How Mexico City’s Design Scene Is Separating Itself From the Pack

“Centro Histórico is layered with history,” says Carlos Matos of the Mexico City (CDMX) district where he and Lucas Cantú live and work. Together they make up Tezontle, a multidisciplinary practice named after the indigenous volcanic rock used for construction since the Aztec era. He means “layered” quite literally. The neighborhood in the city center—home to pre-Columbian restaurants, buildings of nearly every architectural style, and a dense network of hardware stores (“It’s like a big factory where we can source materials and get special things made”)—is actually built upon the ruins of Tenochtitlán, the ancient capital of the Aztec empire, invaded by Spanish conquistador Hernán Cortés in 1519. That architectural patchwork serves up endless inspiration for the studio’s totem-like concrete sculptures and furnishings, which meld pre-Columbian aesthetics with contemporary material culture. As Matos, who grew up in CDMX, explains, “We see Mexico City as an archeological site that is still being unearthed.”

They’re not the only ones excavating inspiration in the Latin capital. In Mexico City, with a population nearing 9 million, a wealth of museums, and an internationally renowned art, food, and music scene, a rich design culture is thriving. (It was deemed the World Design Capital in 2018.) And now, as international design galleries open and creatives from near and far set up shop in the metropolis, the world is watching as the next chapter unfolds in a centuries-old history of making.

<div class="caption"> Founded in 2015 by Mexican architects Lucas Cantú (above left) and Carlos Matos, Tezontle is named after the indigenous volcanic rock used for construction since the Aztec era. The duo work at the intersection of art, design, and architecture, much like their predecessors Diego Rivera, Luis Barragán, and Mathias Goeritz. Totem-like sculptures and furnishings showcase material experiments, while ground-up residences in Oaxaca and Quintana Roo suggest a more elemental approach to living. Endlessly inspired by their neighborhood, Centro Histórico (a bustling city center, home to many hardware stores, built atop the Aztec city Tenochtitlán), their work melds pre-Columbian aesthetics with contemporary material culture. “We see Mexico City as an archaeological site that is still being unearthed,” says Matos. <a href="https://www.instagram.com/__tezontle__/?hl=en" rel="nofollow noopener" target="_blank" data-ylk="slk:instagram.com/__tezontle_" class="link rapid-noclick-resp"><em>instagram.com/</em>__<em>tezontle</em>_</a> </div> <cite class="credit">Photo: Sophia van den Hoek</cite>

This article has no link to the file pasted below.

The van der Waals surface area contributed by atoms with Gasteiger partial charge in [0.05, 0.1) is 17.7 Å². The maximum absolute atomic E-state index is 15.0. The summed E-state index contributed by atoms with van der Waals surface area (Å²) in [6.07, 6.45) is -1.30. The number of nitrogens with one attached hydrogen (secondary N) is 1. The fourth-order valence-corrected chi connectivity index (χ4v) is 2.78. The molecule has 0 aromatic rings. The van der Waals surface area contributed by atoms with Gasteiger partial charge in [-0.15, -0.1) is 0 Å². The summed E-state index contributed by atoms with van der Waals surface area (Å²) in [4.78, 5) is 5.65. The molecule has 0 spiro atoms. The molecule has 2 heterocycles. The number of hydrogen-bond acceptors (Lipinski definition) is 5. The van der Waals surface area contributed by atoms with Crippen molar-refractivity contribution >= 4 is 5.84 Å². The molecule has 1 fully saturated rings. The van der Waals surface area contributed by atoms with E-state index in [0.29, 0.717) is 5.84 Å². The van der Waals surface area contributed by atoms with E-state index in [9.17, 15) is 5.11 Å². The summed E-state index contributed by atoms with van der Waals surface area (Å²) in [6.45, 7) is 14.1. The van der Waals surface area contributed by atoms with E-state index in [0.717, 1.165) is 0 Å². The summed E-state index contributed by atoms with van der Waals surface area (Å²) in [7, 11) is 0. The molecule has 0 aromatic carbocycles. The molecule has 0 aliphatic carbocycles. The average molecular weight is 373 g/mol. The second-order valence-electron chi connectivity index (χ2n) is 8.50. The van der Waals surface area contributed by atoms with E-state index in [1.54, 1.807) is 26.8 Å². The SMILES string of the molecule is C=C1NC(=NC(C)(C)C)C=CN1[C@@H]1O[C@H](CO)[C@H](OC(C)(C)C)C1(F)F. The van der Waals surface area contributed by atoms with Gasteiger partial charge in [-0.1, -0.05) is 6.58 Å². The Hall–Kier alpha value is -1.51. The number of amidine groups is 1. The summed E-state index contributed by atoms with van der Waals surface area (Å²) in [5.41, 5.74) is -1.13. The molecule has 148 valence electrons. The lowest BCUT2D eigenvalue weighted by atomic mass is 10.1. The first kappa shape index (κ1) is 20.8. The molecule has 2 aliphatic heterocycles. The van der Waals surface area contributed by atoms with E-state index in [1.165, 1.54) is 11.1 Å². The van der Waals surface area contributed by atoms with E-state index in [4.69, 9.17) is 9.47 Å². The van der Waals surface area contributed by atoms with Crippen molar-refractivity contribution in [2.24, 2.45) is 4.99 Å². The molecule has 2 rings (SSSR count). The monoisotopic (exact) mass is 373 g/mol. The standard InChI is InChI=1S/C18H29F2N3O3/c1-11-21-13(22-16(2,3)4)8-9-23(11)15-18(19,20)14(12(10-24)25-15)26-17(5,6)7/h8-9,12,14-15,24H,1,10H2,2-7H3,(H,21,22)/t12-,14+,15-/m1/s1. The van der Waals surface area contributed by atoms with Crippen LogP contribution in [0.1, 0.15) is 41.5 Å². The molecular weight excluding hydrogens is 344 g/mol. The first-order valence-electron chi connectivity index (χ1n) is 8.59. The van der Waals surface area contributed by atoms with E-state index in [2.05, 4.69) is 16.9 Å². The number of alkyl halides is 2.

Founded in 2015 by Mexican architects Lucas Cantú (above left) and Carlos Matos, Tezontle is named after the indigenous volcanic rock used for construction since the Aztec era. The duo work at the intersection of art, design, and architecture, much like their predecessors Diego Rivera, Luis Barragán, and Mathias Goeritz. Totem-like sculptures and furnishings showcase material experiments, while ground-up residences in Oaxaca and Quintana Roo suggest a more elemental approach to living. Endlessly inspired by their neighborhood, Centro Histórico (a bustling city center, home to many hardware stores, built atop the Aztec city Tenochtitlán), their work melds pre-Columbian aesthetics with contemporary material culture. “We see Mexico City as an archaeological site that is still being unearthed,” says Matos. instagram.com/__tezontle_

Photo: Sophia van den Hoek

“It’s like a volcano that is about to erupt,” says Cecilia León de la Barra, director of ZONAMACO Diseño, the design arm of Mexico City’s contemporary art fair, since 2014. She traces the boom back two decades. When she graduated in 1999, with a degree in industrial design, things were shifting in Mexico City. New restaurants were opening (Pujol, Enrique Olvera’s hotspot, built around indigenous ingredients and often called one of the best restaurants in the world, opened in 2000), boutique hotels were popping up, and all of these new spaces required design. Now famous architects like Tatiana Bilbao and Frida Escobedo were setting up their practices. Pioneers like designer and architect Hector Esrawe were finding ways of making and selling their work that were different from the European model, where big companies commissioned designers and paid them royalties. In Mexico City, it was more D.I.Y. Independent practices proliferated. León de la Barra and some friends opened a shop called Mob, in 2001, that sold furnishings by local makers. “People started to know design, buy design, and also build houses,” she recalls.

By the 2010s a handful of platforms for showcasing design were emerging—ZONAMACO Diseño, Design Week Mexico, Abierto Mexicano de Diseño—and a new crop of young talents was gaining international attention. Their work was different. It didn’t quite mesh with the Eurocentric standards of industrial design, rather, it created a new language rooted in the handmade traditions of the country. The Dutch-Mexican designer Emma Gavaldon van Leeuwen Boomkamp began working with a weaving community in Oaxaca to create modern versions of traditional Mexican wool rugs and braiding sisal pieces, typically used for bags, into large wallhangings. Sisters Phoebe and Annette Stevens of Anndra Neen collaborated with traditional silversmiths from the Taxco region to bring their whimsical jewelry designs—and now, accessories for the home—to life.